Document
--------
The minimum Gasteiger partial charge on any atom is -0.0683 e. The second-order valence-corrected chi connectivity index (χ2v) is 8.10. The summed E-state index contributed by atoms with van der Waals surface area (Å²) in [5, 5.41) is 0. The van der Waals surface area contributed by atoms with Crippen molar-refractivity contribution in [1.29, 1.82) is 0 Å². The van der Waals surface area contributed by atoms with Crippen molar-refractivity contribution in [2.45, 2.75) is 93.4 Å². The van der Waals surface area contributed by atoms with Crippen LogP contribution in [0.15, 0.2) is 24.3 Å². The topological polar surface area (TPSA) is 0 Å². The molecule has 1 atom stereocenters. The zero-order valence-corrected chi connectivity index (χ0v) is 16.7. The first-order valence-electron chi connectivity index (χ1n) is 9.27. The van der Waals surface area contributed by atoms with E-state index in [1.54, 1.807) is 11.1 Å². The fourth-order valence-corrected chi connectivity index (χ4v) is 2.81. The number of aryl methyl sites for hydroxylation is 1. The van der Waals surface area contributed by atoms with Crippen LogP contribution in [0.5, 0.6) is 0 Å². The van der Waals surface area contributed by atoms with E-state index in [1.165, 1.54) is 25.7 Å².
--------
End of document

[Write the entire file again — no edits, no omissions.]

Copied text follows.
The minimum Gasteiger partial charge on any atom is -0.0683 e. The second-order valence-corrected chi connectivity index (χ2v) is 8.10. The summed E-state index contributed by atoms with van der Waals surface area (Å²) in [5, 5.41) is 0. The van der Waals surface area contributed by atoms with Crippen molar-refractivity contribution in [1.29, 1.82) is 0 Å². The van der Waals surface area contributed by atoms with Crippen molar-refractivity contribution in [2.45, 2.75) is 93.4 Å². The van der Waals surface area contributed by atoms with Crippen LogP contribution in [0.15, 0.2) is 24.3 Å². The topological polar surface area (TPSA) is 0 Å². The molecule has 1 atom stereocenters. The zero-order valence-corrected chi connectivity index (χ0v) is 16.7. The first-order valence-electron chi connectivity index (χ1n) is 9.27. The van der Waals surface area contributed by atoms with E-state index in [1.54, 1.807) is 11.1 Å². The fourth-order valence-corrected chi connectivity index (χ4v) is 2.81. The number of aryl methyl sites for hydroxylation is 1. The van der Waals surface area contributed by atoms with Crippen LogP contribution in [0.5, 0.6) is 0 Å². The van der Waals surface area contributed by atoms with E-state index in [1.165, 1.54) is 25.7 Å².